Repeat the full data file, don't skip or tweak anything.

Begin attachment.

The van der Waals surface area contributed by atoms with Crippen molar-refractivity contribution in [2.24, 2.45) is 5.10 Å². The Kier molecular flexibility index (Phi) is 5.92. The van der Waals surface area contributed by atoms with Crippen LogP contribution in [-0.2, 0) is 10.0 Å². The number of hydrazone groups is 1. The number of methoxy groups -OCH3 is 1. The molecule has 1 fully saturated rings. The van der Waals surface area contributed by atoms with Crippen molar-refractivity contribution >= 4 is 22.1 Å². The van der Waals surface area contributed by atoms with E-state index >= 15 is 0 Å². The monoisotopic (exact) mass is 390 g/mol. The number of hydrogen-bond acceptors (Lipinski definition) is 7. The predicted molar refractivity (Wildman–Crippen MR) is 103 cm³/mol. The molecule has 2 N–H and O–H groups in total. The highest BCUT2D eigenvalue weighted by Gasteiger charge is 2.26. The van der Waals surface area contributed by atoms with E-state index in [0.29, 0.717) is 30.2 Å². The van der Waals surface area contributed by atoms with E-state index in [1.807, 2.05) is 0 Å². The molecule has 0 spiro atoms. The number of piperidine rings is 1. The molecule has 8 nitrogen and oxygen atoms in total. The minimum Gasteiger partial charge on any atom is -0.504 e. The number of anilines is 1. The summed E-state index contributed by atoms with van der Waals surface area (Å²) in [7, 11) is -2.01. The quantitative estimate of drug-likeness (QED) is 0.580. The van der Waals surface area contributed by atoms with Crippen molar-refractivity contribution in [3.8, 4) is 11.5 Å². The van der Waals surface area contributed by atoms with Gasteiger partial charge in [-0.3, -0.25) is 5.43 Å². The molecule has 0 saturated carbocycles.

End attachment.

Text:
The van der Waals surface area contributed by atoms with Crippen molar-refractivity contribution in [2.24, 2.45) is 5.10 Å². The Kier molecular flexibility index (Phi) is 5.92. The van der Waals surface area contributed by atoms with Crippen LogP contribution in [-0.2, 0) is 10.0 Å². The number of hydrazone groups is 1. The number of methoxy groups -OCH3 is 1. The molecule has 1 fully saturated rings. The van der Waals surface area contributed by atoms with Crippen molar-refractivity contribution >= 4 is 22.1 Å². The van der Waals surface area contributed by atoms with E-state index >= 15 is 0 Å². The monoisotopic (exact) mass is 390 g/mol. The number of hydrogen-bond acceptors (Lipinski definition) is 7. The predicted molar refractivity (Wildman–Crippen MR) is 103 cm³/mol. The molecule has 2 N–H and O–H groups in total. The highest BCUT2D eigenvalue weighted by Gasteiger charge is 2.26. The van der Waals surface area contributed by atoms with E-state index in [0.29, 0.717) is 30.2 Å². The van der Waals surface area contributed by atoms with E-state index in [1.807, 2.05) is 0 Å². The molecule has 0 spiro atoms. The number of piperidine rings is 1. The molecule has 8 nitrogen and oxygen atoms in total. The minimum Gasteiger partial charge on any atom is -0.504 e. The number of anilines is 1. The summed E-state index contributed by atoms with van der Waals surface area (Å²) in [7, 11) is -2.01. The quantitative estimate of drug-likeness (QED) is 0.580. The van der Waals surface area contributed by atoms with Crippen molar-refractivity contribution in [3.8, 4) is 11.5 Å². The van der Waals surface area contributed by atoms with Gasteiger partial charge in [-0.3, -0.25) is 5.43 Å². The molecule has 0 saturated carbocycles.